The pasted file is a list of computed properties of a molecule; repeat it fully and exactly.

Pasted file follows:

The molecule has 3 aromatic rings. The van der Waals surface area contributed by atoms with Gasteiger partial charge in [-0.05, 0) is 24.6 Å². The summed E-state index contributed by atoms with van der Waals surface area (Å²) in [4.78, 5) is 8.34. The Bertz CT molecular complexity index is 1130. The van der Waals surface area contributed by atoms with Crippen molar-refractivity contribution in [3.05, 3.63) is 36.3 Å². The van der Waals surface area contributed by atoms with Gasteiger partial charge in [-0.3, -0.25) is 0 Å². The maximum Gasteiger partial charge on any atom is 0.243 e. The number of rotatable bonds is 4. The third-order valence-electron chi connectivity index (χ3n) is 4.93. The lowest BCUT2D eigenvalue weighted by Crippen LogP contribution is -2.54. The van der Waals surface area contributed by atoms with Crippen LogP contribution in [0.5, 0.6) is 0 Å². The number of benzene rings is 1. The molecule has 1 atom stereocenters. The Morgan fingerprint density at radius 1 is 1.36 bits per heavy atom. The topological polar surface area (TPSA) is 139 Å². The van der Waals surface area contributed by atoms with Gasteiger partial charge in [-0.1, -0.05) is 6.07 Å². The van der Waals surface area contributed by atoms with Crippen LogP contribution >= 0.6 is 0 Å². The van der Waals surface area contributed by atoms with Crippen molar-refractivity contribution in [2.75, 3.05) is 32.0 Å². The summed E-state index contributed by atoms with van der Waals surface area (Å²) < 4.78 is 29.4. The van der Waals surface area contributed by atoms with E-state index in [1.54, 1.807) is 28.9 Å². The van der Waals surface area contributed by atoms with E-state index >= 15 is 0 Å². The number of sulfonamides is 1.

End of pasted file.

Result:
The molecule has 3 aromatic rings. The van der Waals surface area contributed by atoms with Gasteiger partial charge in [-0.05, 0) is 24.6 Å². The summed E-state index contributed by atoms with van der Waals surface area (Å²) in [4.78, 5) is 8.34. The Bertz CT molecular complexity index is 1130. The van der Waals surface area contributed by atoms with Crippen molar-refractivity contribution in [3.05, 3.63) is 36.3 Å². The van der Waals surface area contributed by atoms with Gasteiger partial charge in [-0.3, -0.25) is 0 Å². The maximum Gasteiger partial charge on any atom is 0.243 e. The number of rotatable bonds is 4. The third-order valence-electron chi connectivity index (χ3n) is 4.93. The lowest BCUT2D eigenvalue weighted by Crippen LogP contribution is -2.54. The van der Waals surface area contributed by atoms with Crippen LogP contribution in [0.5, 0.6) is 0 Å². The number of benzene rings is 1. The molecule has 1 atom stereocenters. The Morgan fingerprint density at radius 1 is 1.36 bits per heavy atom. The topological polar surface area (TPSA) is 139 Å². The van der Waals surface area contributed by atoms with Gasteiger partial charge in [-0.1, -0.05) is 6.07 Å². The van der Waals surface area contributed by atoms with Crippen LogP contribution >= 0.6 is 0 Å². The van der Waals surface area contributed by atoms with Crippen molar-refractivity contribution in [2.75, 3.05) is 32.0 Å². The summed E-state index contributed by atoms with van der Waals surface area (Å²) < 4.78 is 29.4. The van der Waals surface area contributed by atoms with E-state index in [1.54, 1.807) is 28.9 Å². The van der Waals surface area contributed by atoms with E-state index >= 15 is 0 Å². The number of sulfonamides is 1.